Daylight "Saving" Time...What Does It Save, Anyway?
I've always liked long summer evenings, so I look forward to springing forward with daylight saving time every year. But not everyone feels the same way, and I recently learned some things about DST that make me wonder if it's a wise policy or an industry scam.
Daylight saving time arrives earlier this year, so that means that we're going to spring forward on March 11, a full three weeks sooner than we've been springing forward for the last few decades. The latest adjustment to DST (there have been many over the past hundred years or so) is part of an energy bill passed by Congress in 2005.
What's the Rationale?
Essentially, to get more sunlight out of the day. The idea is that the more natural light that we get in the evening, the less energy we use when we get home from work. If it's light out, we won't turn on the lights. Supposedly.
It Saves Energy, Right?
The "official" reason behind Daylight Saving Time (also called Summer Time, in some parts of the world) is energy conservation.
Studies done in the 1970s by the U.S. Department of Transportation show that we trim the entire country's electricity usage by about one percent EACH DAY with Daylight Saving Time. Daylight Saving Time "makes" the sun "set" one hour later and therefore reduces the period between sunset and bedtime by one hour. This means that less electricity would be used for lighting and appliances late in the day.
Researchers and Congress have found all kinds of great things to say about DST. Traffic accidents are supposedly reduced significantly, as are crimes such as vandalism.
It's a really nice idea, too, if it were at all true. In fact, DST is the darling of the retail industry. The quote below, from National Geographic news, is taken from a Congressional report issued in 1986 (emphasis mine):
[M]ore daylight outdoor playtime for the children and youth of our Nation, greater utilization of parks and recreation areas, expanded economic opportunity through extension of daylight hours to peak shopping hours and through extension of domestic office hours to periods of greater overlap with the European Economic Community.
Ah, there it is. It's a nice idea that kids play outside longer and parks get used, but another important point is that we stay out longer and spend more money when the weather is good.
Just ask Michael Downing, author of Spring Forward: The Annual Madness of Daylight Saving Time. According to Downing:
- Because the sun won't rise until between 7:30-8:30 a.m., we have to turn on our lights in the morning, thus squandering any electricity savings.
- An extra hour of daylight after work means that people will be tempted to go out shopping instead of going straight home, thus increasing fuel use.
- The DST extension here in the US will put our time out of sync with Europe's, which is estimated to cost the airline industry $150 million per year.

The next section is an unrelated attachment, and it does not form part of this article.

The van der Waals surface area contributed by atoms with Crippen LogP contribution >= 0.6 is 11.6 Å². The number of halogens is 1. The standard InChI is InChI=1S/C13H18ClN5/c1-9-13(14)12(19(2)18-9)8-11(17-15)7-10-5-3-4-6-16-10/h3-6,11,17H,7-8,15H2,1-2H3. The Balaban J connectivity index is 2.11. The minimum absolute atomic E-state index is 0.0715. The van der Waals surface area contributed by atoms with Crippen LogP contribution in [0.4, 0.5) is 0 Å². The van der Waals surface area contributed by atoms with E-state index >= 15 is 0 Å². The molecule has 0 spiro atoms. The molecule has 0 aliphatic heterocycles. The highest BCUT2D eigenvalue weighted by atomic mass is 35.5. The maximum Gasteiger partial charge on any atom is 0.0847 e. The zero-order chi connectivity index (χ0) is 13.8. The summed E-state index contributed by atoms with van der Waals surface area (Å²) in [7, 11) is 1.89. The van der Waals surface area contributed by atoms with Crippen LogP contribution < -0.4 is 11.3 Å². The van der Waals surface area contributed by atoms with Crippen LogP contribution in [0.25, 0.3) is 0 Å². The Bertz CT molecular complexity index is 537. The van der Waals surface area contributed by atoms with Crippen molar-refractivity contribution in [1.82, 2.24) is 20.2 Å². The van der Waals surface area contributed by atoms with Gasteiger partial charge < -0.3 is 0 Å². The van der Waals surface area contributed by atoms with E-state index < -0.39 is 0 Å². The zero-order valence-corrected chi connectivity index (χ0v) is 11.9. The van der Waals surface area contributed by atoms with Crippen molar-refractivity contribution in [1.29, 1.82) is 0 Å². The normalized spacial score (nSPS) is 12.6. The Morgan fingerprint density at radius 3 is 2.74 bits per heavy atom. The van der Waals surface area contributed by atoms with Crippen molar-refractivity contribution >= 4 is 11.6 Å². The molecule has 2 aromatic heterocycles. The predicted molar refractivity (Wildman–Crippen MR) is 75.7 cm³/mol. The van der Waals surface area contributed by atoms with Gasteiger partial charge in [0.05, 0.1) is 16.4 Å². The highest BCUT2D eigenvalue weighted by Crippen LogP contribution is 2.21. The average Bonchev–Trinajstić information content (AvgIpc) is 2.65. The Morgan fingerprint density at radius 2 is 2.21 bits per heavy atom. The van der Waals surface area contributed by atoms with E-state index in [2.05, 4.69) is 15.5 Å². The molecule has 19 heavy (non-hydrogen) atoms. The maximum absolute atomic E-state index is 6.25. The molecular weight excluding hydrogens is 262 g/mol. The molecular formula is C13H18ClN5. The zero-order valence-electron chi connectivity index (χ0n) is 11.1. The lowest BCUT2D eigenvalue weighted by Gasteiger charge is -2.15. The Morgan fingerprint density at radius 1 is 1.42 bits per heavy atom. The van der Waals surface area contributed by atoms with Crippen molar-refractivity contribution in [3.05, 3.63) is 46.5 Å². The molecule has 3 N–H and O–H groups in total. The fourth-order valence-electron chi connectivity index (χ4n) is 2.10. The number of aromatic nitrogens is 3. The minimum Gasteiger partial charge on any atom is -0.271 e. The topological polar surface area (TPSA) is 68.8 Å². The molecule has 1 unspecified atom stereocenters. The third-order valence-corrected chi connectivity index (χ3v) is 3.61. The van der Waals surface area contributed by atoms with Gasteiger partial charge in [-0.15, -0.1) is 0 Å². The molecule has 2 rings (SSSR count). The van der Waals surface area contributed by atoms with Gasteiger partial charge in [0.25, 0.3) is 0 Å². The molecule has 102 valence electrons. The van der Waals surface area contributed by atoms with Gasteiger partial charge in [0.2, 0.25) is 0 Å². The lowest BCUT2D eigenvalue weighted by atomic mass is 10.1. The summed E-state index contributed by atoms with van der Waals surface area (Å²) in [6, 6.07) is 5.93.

It's not your average retailer that is pushing for DST:
Halloween Trick-or-Treaters: In the United States, DST always ends a few days before Halloween. A bill to extend DST to Halloween is proposed almost every session of Congress, an effort to provide trick-or-treaters more light and, therefore, more safety from traffic accidents. Also, for decades, candy manufacturers have lobbied for a DST extension to Halloween, as many young trick-or-treaters gathering candy are not allowed out after dark. An added hour of light could mean a big holiday treat for the candy industry.
Fun DST Facts
- Although we all say "daylight savingS time", there's technically not supposed to be an S at the end of "saving", even though it sounds better.
- Hawaii, American Samoa, Guam, Puerto Rico, the Virgin Islands, and most of Arizona do not fall back or spring forward.
- Indiana used to be split on the issue - only now is the entire state legislated to observe DST.
- Livestock farmers are generally opposed to DST because they believe that changing schedules is bad for the animals.
- The concept was first introduced by Benjamin Franklin.
- Canada has pretty much been forced to use DST because their economy is so closely tied to ours. The exception would be my Uncle Percy in Saskatchewan. He doesn't observe it.
- Countries near the equator are more or less blissfully oblivious to DST, because it's ALWAYS SUMMER WHERE THEY LIVE.
The change is wreaking havoc on computer techs the world over, who are just now getting around to updating software with patches to adjust the DST date (even though we've known about this for 2 years).
Lots of companies are providing software patches to help you and your little machines adapt to the new DST timing. Click here for some valuable links to vendor patches.
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